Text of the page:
I’m always a little surprised whenever parents show me a newborn’s nursery decorated in a Noah’s Ark theme. Don’t they love their baby? Rainbows cover the walls, chirping bird mobiles dangle over the crib—which is crafted to look like the ark itself. Cuddly stuffed animals, two of every kind, are strewn about as a jolly old Noah happily waves from the bow. I look around and thankfully there’s no Bible in sight. If it were somebody might accidentally open it and read the story. It starts in Genesis 6: “The LORD saw that the wickedness of humankind was great in the earth, and that every inclination of the thoughts of their hearts was only evil continually. And the LORD was sorry that he had made humankind on the earth, and it grieved him to his heart. So the LORD said, ‘I will blot out from the earth the human beings I have created—people together with animals and creeping things and birds of the air, for I am sorry that I have made them… every living thing that I have made I will blot out from the face of the ground.”

We’re so accustomed to rainbows, a petting zoo of animals and a Santa Claus Noah that we forget the part about God sadly obliterating not merely the entire human race except for Noah and his family, but also every other living thing. Even if we treat the story as an allegorical moral epic—like St. Augustine did—rather that as an actual historical event, Noah’s ark is still a story that depicts God as the kind of God who would do this sort of thing—and forcing us all to ask, “why?”

Not that the wickedness of humankind isn’t great on the earth. You see the news. You read the internet. You know about the atrocities being committed in places like Syria, Libya, Pakistan and Afghanistan. Last night the murdered remains of a young California nursing student who was just going to get something from her car were found. A six-year-old Oakdale girl came home this week to find her parents and babysitter killed. A newborn was thrown into the Mississippi River and drowned. Your own families and friends betray you, you’re rejected by those you thought loved you, abused by those in power over you—and that’s just this week. We see but a small slice of the cruelty we humans inflict on each other all the time. But God sees it all. If Noah’s age was anything like our own, it’s not so hard to imagine God doing what he did. Who at the depth of sorrow and grief wouldn’t want to rid themselves of their sorrow and start over?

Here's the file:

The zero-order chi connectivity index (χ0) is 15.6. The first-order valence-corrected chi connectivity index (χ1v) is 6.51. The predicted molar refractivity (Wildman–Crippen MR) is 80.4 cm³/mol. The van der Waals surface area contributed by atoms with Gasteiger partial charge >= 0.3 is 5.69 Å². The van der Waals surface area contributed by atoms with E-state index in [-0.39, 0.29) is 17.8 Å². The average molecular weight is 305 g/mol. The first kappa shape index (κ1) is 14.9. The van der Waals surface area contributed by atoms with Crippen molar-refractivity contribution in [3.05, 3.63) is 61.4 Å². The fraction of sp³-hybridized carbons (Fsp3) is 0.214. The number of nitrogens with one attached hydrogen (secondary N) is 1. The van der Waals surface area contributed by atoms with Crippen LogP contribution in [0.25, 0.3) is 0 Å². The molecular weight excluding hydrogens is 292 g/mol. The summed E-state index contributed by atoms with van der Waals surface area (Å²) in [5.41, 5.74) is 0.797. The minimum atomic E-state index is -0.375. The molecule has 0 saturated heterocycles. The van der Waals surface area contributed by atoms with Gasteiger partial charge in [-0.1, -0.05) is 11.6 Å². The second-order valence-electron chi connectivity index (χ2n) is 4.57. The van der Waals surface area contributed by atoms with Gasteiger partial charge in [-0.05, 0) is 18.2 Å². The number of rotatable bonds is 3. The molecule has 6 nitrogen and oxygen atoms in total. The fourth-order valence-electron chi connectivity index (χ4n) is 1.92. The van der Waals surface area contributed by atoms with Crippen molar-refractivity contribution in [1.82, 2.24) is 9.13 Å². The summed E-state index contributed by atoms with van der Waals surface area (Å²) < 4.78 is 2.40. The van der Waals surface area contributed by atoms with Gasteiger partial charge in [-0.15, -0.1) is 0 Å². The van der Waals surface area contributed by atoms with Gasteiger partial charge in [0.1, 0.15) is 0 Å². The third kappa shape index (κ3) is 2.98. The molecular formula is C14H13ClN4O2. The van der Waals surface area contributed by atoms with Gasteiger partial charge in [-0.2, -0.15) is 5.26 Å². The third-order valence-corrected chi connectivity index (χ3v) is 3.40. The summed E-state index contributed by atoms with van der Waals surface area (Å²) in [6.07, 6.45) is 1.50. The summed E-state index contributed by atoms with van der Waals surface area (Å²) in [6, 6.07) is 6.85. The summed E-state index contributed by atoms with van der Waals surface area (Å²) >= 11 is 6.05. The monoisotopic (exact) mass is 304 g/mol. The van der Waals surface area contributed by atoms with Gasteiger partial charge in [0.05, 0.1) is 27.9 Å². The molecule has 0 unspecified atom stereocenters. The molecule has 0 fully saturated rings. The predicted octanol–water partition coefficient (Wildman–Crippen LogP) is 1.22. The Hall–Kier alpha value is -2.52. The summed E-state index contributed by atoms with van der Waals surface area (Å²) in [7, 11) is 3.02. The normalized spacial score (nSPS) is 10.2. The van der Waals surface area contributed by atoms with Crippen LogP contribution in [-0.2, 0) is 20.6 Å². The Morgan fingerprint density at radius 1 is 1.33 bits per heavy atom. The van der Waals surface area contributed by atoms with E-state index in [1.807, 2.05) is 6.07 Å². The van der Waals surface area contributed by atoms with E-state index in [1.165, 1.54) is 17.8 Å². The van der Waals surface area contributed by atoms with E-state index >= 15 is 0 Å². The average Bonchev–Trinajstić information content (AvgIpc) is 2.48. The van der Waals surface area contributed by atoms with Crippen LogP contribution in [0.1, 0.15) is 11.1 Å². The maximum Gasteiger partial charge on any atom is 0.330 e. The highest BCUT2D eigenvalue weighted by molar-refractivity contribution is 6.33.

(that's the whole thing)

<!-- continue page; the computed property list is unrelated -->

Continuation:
Now I should add that even if we can empathize, God’s sorrow is not like ours; his is never spontaneous or self-serving. Rather, godly sorrow is fueled by a passion for justice, provoked by a pity for the abused and mistreated. God’s is a sorrow that serves the cause of righteousness.

We’re told that Noah gets saved because he was righteous, a blameless man in his generation—though given his generation this may not be saying much. We also read that “he walked with God” which meant he kept faith in the Lord. And yet to look at Noah’s life is to find scant evidence of any exceptional goodness. Jewish tradition actually regards Noah as the sort of leader from whom one should learn how not to act. Noah heard God’s decree of the coming flood, yet he neither argued with God nor warned his fellow citizens. That he found favor with God anyway reminds us that any goodness we possess always comes by way of grace. That God saves even Noah gives us hope that all will not be lost to God’s condemnation of evil. Amidst the judicial flood floats a life raft of mercy.

Of course for many of us, our trouble with God bringing his torrential judgment is less about his being the kind of God to do that sort of thing, and more about why he doesn’t do it again. Amidst all the horrific evil still in the world, where is God now? Why doesn’t he hit the reset button one more time and get it right? The saddest part of the Noah story is that the flood didn’t really fix things so well. Read on in Genesis 9 and you find that Noah and his clan don’t turn out to be any better people than the Genesis 6 people for whom “every inclination of the thoughts of their hearts was only evil continually.” Noah’s relations turn out to be a sordid bunch, hardly the kind of kids who’d make you want to have children of your own. It’s Noah’s children who get cursed by God, Noah’s descendents who will build the Tower of Babel, who will inhabit Sodom and Gomorrah, and who will commit every other evil that the Bible condemns—just like we do. This is the hard realization: To insist on God’s justice now is to invite our own destruction.